Colt Killed Creek Campsite

Lewis & Clark National Historic Trail

Flowing river near evergreen trees

Quick Facts

Designation:
National Register of Historic Places, National Historic Landmark
OPEN TO PUBLIC:
Yes
Colt Killed Creek Campsite is a High Potential Historic Site on the Lewis and Clark National Historic Trail.

By Clark’s account, September 14, 1805, was a miserable slog. Persevering through rain, hail, and snow, the fatigued expedition struggled over steep mountainsides made nearly impassable by a plethora of fallen tim­ber. They ended the day “Encamped opposit a Small Island at the mouth of a branch on the right side of the river which is at this place 80 yads wide, Swift and Stoney, here we wer compelled to kill a Colt for our men & Selves to eat for the want of meat & we named the South fork Colt killed Creek, and this river we Call Flathead River.” The horsemeat was a welcome addition to the paltry food rations. Gass wrote, “none of the hunters killed any thing except 2 or 3 pheasants; on which, without a miracle it was impossible to feed 30 hungry men and upwards, besides some Indians. So Capt. Lewis gave out some portable soup, which he had along, to be used in cases of necessity. Some of the men did not relish this soup, and agreed to kill a colt; which they immediately did, and set about roasting it; and which appeared to me to be good eating.”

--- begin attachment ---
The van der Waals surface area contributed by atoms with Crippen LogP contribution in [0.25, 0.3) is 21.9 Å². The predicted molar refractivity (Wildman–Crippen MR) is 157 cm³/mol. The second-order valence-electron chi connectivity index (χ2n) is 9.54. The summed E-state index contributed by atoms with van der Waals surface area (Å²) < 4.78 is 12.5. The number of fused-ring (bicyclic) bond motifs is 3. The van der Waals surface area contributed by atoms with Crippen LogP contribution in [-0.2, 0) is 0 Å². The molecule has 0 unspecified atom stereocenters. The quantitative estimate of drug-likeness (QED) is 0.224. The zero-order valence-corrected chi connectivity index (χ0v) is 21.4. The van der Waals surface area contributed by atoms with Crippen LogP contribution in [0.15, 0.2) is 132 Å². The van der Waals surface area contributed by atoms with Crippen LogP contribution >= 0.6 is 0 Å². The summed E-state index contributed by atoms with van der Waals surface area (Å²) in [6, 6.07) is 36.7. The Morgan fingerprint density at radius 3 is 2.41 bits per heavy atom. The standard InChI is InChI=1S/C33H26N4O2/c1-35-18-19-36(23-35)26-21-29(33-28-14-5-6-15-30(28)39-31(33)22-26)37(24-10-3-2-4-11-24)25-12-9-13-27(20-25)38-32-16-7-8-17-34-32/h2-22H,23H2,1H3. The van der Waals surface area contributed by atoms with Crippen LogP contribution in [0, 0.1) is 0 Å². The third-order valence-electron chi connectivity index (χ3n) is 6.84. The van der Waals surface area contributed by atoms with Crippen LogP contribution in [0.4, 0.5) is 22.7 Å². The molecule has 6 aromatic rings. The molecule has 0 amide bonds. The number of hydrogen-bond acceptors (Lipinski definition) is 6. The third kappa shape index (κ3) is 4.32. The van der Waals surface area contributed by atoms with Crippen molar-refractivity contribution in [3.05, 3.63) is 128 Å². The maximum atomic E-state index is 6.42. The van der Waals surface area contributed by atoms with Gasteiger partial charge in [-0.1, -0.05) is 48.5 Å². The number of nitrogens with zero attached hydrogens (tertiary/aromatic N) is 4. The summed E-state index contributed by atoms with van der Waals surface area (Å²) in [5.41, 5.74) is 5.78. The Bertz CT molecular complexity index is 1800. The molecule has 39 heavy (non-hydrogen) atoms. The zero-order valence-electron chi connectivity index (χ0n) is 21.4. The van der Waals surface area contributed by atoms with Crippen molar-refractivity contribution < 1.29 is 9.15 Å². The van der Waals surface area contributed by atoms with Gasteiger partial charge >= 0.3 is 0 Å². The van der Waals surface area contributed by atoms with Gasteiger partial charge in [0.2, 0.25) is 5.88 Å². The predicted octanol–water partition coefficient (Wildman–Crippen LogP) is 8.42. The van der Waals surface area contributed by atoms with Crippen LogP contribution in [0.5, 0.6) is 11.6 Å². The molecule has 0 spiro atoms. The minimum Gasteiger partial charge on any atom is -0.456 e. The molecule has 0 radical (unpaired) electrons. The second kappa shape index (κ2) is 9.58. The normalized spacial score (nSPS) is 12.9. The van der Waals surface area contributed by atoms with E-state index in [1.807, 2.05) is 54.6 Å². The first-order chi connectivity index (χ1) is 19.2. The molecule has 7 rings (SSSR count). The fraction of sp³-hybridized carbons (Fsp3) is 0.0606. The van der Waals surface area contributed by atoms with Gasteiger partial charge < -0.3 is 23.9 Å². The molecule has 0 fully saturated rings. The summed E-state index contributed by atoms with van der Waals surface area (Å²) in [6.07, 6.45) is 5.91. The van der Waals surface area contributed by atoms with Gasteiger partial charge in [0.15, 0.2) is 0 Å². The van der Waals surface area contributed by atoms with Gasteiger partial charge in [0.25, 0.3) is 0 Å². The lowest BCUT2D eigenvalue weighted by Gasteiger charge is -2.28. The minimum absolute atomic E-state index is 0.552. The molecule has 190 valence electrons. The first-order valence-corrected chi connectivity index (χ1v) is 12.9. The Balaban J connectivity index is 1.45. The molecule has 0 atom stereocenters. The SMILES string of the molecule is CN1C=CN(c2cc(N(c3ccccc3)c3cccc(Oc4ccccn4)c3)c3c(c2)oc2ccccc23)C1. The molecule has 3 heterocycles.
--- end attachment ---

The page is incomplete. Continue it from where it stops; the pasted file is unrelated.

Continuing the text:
The Colt Killed Creek Campsite is located on the grounds of the Powell Ranger Station, within Clearwater National Forest. The probable site of the encampment has been developed to include a helipad, parking area, and numerous outbuildings. The creek branch described by Clark was filled in by the USFS sometime after the 1950s, but the “Small Island” in the Lochsa River remains intact. There is no interpretive signage on-site. The site is a component of the Lolo Trail National Historic Landmark.
 

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